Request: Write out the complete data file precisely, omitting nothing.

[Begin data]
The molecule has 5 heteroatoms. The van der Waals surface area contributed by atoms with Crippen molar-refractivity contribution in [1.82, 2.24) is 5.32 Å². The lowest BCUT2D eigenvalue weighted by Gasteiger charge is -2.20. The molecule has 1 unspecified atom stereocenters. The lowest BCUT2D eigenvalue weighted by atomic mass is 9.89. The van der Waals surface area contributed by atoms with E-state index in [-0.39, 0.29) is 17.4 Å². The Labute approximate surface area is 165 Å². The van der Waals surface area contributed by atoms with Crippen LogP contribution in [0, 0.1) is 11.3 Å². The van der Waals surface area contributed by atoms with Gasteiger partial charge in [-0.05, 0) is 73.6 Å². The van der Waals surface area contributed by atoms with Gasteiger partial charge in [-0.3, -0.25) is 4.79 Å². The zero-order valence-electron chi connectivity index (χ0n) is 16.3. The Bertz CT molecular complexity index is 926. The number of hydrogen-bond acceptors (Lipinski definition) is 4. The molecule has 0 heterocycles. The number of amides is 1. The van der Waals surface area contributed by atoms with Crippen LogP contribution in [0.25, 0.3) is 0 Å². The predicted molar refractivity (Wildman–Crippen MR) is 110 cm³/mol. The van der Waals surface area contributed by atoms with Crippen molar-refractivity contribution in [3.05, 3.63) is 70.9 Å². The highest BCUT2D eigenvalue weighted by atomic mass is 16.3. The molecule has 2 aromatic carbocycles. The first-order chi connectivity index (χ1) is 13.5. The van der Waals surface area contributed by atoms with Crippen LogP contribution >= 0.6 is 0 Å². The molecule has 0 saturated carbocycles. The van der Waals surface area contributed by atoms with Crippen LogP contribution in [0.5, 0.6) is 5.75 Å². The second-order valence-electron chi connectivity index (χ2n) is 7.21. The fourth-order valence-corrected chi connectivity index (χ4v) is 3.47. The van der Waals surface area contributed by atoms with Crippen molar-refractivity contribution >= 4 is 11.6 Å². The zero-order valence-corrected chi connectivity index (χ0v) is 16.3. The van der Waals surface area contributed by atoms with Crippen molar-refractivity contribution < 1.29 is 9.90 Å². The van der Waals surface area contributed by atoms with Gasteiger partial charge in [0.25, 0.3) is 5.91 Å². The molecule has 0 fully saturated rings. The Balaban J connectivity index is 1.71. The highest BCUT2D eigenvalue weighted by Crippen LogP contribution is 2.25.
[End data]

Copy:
The molecule has 5 heteroatoms. The van der Waals surface area contributed by atoms with Crippen molar-refractivity contribution in [1.82, 2.24) is 5.32 Å². The lowest BCUT2D eigenvalue weighted by Gasteiger charge is -2.20. The molecule has 1 unspecified atom stereocenters. The lowest BCUT2D eigenvalue weighted by atomic mass is 9.89. The van der Waals surface area contributed by atoms with E-state index in [-0.39, 0.29) is 17.4 Å². The Labute approximate surface area is 165 Å². The van der Waals surface area contributed by atoms with Crippen LogP contribution in [0, 0.1) is 11.3 Å². The van der Waals surface area contributed by atoms with Gasteiger partial charge in [-0.05, 0) is 73.6 Å². The van der Waals surface area contributed by atoms with Gasteiger partial charge in [-0.3, -0.25) is 4.79 Å². The zero-order valence-electron chi connectivity index (χ0n) is 16.3. The Bertz CT molecular complexity index is 926. The number of hydrogen-bond acceptors (Lipinski definition) is 4. The molecule has 0 heterocycles. The number of amides is 1. The van der Waals surface area contributed by atoms with Crippen LogP contribution in [0.25, 0.3) is 0 Å². The predicted molar refractivity (Wildman–Crippen MR) is 110 cm³/mol. The van der Waals surface area contributed by atoms with Crippen molar-refractivity contribution in [3.05, 3.63) is 70.9 Å². The highest BCUT2D eigenvalue weighted by atomic mass is 16.3. The molecule has 2 aromatic carbocycles. The first-order chi connectivity index (χ1) is 13.5. The van der Waals surface area contributed by atoms with Crippen LogP contribution >= 0.6 is 0 Å². The molecule has 0 saturated carbocycles. The van der Waals surface area contributed by atoms with Crippen LogP contribution in [0.5, 0.6) is 5.75 Å². The second-order valence-electron chi connectivity index (χ2n) is 7.21. The fourth-order valence-corrected chi connectivity index (χ4v) is 3.47. The van der Waals surface area contributed by atoms with Crippen molar-refractivity contribution >= 4 is 11.6 Å². The zero-order valence-corrected chi connectivity index (χ0v) is 16.3. The van der Waals surface area contributed by atoms with Crippen molar-refractivity contribution < 1.29 is 9.90 Å². The van der Waals surface area contributed by atoms with Gasteiger partial charge in [0.25, 0.3) is 5.91 Å². The molecule has 0 fully saturated rings. The Balaban J connectivity index is 1.71. The highest BCUT2D eigenvalue weighted by Crippen LogP contribution is 2.25.